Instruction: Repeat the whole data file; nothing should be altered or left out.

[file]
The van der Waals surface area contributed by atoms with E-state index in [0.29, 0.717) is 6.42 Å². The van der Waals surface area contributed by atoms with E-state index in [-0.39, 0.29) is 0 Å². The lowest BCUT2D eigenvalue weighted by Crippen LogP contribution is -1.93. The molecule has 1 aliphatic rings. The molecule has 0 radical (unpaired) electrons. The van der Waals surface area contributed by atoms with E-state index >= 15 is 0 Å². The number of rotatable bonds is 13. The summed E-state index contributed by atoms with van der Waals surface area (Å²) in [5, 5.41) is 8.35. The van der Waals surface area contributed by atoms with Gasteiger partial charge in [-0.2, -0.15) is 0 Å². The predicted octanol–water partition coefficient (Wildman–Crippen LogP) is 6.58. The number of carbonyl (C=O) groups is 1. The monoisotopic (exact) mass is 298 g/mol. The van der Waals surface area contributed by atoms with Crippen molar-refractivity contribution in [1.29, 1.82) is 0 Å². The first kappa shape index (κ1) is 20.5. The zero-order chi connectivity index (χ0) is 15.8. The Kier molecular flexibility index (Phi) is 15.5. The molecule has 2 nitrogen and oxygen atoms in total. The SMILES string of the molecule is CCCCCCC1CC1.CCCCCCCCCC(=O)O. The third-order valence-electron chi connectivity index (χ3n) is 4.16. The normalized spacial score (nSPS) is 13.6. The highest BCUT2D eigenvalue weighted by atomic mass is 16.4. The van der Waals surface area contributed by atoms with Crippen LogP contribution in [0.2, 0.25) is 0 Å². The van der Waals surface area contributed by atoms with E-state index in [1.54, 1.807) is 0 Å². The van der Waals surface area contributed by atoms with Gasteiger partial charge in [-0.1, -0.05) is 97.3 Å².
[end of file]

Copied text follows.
The van der Waals surface area contributed by atoms with E-state index in [0.29, 0.717) is 6.42 Å². The van der Waals surface area contributed by atoms with E-state index in [-0.39, 0.29) is 0 Å². The lowest BCUT2D eigenvalue weighted by Crippen LogP contribution is -1.93. The molecule has 1 aliphatic rings. The molecule has 0 radical (unpaired) electrons. The van der Waals surface area contributed by atoms with E-state index >= 15 is 0 Å². The number of rotatable bonds is 13. The summed E-state index contributed by atoms with van der Waals surface area (Å²) in [5, 5.41) is 8.35. The van der Waals surface area contributed by atoms with Gasteiger partial charge in [-0.2, -0.15) is 0 Å². The predicted octanol–water partition coefficient (Wildman–Crippen LogP) is 6.58. The number of carbonyl (C=O) groups is 1. The monoisotopic (exact) mass is 298 g/mol. The van der Waals surface area contributed by atoms with Crippen molar-refractivity contribution in [1.29, 1.82) is 0 Å². The first kappa shape index (κ1) is 20.5. The zero-order chi connectivity index (χ0) is 15.8. The Kier molecular flexibility index (Phi) is 15.5. The molecule has 2 nitrogen and oxygen atoms in total. The SMILES string of the molecule is CCCCCCC1CC1.CCCCCCCCCC(=O)O. The third-order valence-electron chi connectivity index (χ3n) is 4.16. The normalized spacial score (nSPS) is 13.6. The highest BCUT2D eigenvalue weighted by atomic mass is 16.4. The van der Waals surface area contributed by atoms with Crippen LogP contribution in [0.2, 0.25) is 0 Å². The van der Waals surface area contributed by atoms with E-state index in [1.54, 1.807) is 0 Å². The van der Waals surface area contributed by atoms with Gasteiger partial charge in [-0.1, -0.05) is 97.3 Å².